FDA Enforcement Under Trump: CDER Actions Up, but Overall Warnings Down

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A July article in Science suggests that FDA enforcement activities have dropped significantly during the current US presidential administration.

A July study published in https://science.sciencemag.org/content/sci/365/6448/12.full.pdf" target="_blank">Science found that overall FDA compliance and enforcement activities have dropped dramatically during Donald Trump’s presidency. Between January 2016 and May 22, 2019, analysis of publicly available information found that the Agency issued nearly half the number of warning letters that it had issued over the same period during the Obama administration.

However, during the same period, FDA’s Center for Drug Evaluation and Research (CDER) increased enforcement activities, issuing 188 warnings compared with 116 under the previous administration. CDER’s oversight of clinical trials appeared to have become less stringent, though, with the Agency issuing seven warning letters related to clinical trial practices, compared with 17 during the same period under former President Obama.

Medical devices enforcement activities dropped most precipitously, Science’s research found, and the number of Warning Letters issued to device manufacturers fell by more than 66%. In addition, two district FDA offices overseeing devices had not issued any warnings in more than two years.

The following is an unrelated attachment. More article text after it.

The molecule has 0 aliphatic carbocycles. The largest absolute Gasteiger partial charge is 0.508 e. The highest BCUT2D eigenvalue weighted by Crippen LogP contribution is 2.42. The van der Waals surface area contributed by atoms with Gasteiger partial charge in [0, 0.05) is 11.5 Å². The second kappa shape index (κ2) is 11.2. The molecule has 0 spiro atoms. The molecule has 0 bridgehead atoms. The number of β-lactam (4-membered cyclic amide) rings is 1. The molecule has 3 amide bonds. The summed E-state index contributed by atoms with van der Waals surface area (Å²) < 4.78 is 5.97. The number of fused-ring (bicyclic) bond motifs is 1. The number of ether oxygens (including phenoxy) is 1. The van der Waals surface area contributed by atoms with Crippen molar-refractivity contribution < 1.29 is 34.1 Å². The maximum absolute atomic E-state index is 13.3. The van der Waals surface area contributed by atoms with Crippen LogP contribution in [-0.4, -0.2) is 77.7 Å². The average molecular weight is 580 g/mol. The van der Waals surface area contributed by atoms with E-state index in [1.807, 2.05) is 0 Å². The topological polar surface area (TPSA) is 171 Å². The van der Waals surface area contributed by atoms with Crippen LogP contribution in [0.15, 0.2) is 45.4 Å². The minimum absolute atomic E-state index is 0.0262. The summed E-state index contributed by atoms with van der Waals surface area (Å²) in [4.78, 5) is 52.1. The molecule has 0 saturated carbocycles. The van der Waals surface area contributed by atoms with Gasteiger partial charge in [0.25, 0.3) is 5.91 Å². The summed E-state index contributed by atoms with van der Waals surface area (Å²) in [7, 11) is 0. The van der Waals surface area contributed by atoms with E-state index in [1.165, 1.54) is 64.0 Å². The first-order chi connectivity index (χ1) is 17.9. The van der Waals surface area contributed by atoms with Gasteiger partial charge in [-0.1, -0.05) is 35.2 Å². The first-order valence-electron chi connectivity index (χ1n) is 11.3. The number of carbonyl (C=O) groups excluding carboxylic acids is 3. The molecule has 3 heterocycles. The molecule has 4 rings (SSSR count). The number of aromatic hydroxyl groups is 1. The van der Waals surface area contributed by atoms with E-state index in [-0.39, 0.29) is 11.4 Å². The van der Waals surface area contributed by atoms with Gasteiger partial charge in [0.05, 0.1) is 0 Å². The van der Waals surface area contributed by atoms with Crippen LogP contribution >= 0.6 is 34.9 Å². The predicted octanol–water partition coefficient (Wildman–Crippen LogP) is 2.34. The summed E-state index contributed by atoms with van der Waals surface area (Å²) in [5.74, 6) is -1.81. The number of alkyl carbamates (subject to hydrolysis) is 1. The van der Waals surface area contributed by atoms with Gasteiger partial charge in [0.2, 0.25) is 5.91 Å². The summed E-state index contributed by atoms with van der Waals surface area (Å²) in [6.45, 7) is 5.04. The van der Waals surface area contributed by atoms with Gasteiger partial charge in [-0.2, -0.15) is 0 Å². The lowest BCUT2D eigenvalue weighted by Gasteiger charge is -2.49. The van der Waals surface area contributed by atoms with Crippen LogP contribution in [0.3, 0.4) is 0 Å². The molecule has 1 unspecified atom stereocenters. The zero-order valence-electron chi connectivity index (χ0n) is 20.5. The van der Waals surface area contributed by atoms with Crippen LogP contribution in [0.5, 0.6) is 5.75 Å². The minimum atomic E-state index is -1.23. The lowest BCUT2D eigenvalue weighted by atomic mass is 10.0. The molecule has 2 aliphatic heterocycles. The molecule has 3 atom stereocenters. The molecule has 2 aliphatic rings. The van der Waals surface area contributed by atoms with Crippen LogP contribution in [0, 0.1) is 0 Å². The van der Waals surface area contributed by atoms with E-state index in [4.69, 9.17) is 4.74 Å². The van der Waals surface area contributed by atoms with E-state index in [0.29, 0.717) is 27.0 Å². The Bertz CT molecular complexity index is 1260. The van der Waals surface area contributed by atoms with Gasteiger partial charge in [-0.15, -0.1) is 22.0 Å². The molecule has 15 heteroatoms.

These results jibe with previous analysis of FDA enforcement efforts during the first year of President Trump’s administration. In a report published in 2018, analysts at PriceWaterhouse Cooper’s (PwC) Health Research Institute found that in 2017, the number of significant FDA regulatory actions was at its lowest level in 20 years. The Agency had issued six significant regulatory actions in 2017, the analysts found, compared with 30 in 2018, although none were related to pharmaceuticals or biotechnology.



The Science article also suggested that injunctions requiring the cooperation of the US Department of Justice have become more challenging to pursue during the current administration, citing two unnamed sources who said that DOJ had blocked “numerous strong injunction requests from FDA” during this period, and one unnamed source, who noted that “it became much harder to bring new injunction cases after Trump took office.”